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Research, Ecological Restoration Get Unprecedented Windfall From BP Oil Spill Criminal Settlement
16 November 2012 3:24 pm
One of the largest oil spills in history continues to generate record sums of money for scientific research and environmental restoration.
The U.S. Department of Justice (DOJ) yesterday announced that oil giant BP has agreed to pay $4 billion in criminal fines and penalties related to the 2010 Deepwater Horizon oil spill in the Gulf of Mexico. More than one-half of the total, $2.4 billion, will go to an independent foundation to jump-start ecological restoration projects along the Gulf Coast. Another $350 million will go to the U.S. National Academy of Sciences (NAS) to create a 30-year regional research effort focused on reducing the risk of future spills and improving environmental monitoring.
The payouts, which would be made over 5 years and must still be approved by a federal judge, are the largest chunks of dedicated cash that either group has ever received.
"It is a very exciting opportunity," says Barbara Schaal, vice president of NAS and a plant geneticist at Washington University in St. Louis. "We feel we can use these funds to help fill in some really significant gaps in the science being done in the Gulf." NAS is part of the U.S. National Academies, which advises the government on technical issues and conducts studies on a wide array of topics that are funded by government and private organizations. In 2011, the National Academies reported revenue of about $325 million and a staff of 1100.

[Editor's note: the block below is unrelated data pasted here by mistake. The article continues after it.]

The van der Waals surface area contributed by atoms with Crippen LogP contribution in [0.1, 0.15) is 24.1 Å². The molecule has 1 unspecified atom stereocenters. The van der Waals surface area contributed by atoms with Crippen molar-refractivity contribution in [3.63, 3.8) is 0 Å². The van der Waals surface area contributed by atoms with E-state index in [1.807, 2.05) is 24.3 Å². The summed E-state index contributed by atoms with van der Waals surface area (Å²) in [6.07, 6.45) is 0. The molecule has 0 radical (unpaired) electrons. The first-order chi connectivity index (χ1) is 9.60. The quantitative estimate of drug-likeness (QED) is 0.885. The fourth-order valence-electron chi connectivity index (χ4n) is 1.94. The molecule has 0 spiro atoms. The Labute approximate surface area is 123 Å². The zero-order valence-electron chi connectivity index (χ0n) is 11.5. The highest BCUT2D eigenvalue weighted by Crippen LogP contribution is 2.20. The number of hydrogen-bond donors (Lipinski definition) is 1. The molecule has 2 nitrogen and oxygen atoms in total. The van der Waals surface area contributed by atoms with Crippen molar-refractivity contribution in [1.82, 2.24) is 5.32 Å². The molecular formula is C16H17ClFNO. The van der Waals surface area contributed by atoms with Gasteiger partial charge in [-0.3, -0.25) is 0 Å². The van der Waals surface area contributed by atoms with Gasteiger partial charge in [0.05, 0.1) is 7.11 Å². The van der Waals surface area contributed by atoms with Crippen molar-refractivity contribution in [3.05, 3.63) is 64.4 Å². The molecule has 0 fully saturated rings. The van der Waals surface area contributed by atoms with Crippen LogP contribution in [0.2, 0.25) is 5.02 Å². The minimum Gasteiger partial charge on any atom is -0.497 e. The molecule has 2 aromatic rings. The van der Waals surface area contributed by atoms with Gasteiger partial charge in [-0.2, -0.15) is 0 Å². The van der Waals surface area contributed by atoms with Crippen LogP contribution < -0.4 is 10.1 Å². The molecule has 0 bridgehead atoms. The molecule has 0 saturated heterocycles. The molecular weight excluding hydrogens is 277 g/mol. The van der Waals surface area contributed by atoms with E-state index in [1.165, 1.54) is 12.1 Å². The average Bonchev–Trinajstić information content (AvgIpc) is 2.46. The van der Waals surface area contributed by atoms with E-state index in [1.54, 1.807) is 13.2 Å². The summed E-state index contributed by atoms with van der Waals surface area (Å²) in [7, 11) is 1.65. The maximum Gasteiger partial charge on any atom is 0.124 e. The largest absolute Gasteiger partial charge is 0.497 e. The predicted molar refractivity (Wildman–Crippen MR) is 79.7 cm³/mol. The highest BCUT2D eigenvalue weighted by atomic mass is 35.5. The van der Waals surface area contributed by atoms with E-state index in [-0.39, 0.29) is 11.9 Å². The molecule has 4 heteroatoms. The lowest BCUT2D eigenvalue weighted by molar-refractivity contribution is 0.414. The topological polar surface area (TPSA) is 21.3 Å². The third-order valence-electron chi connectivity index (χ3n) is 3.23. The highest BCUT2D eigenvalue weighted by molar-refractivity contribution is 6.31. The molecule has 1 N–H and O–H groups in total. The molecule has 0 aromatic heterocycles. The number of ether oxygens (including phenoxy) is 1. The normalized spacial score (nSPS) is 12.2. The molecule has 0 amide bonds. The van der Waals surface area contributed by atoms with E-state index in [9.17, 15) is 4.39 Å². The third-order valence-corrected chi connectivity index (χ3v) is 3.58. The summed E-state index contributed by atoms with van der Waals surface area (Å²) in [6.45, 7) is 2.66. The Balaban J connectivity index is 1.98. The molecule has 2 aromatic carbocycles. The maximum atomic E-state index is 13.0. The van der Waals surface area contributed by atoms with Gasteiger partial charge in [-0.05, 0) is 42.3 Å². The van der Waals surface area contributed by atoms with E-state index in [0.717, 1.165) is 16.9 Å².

The restoration funds will go to the National Fish and Wildlife Foundation (NFWF), a windfall that will dramatically expand the little-known foundation's reach. "We will rely heavily on our established, science-based strategy for identifying and selecting appropriate projects to receive funding," says Jeff Trandahl, CEO of the Washington, D.C.-based organization. The foundation spent $130 million last year on about 570 conservation projects nationwide, including about $23 million along the Gulf Coast since 2010 to address damage from the spill.
Both organizations were caught by surprise by the timing of yesterday's announcement, spokespeople say, although discussions apparently had been under way with DOJ attorneys for months.
This summer, government attorneys approached NAS with a proposal to endow a long-term, three-pronged effort that would focus on research and development, education and training, and environmental monitoring in the Gulf Coast region. NAS officials had some concerns about the proposal, however, Schaal says.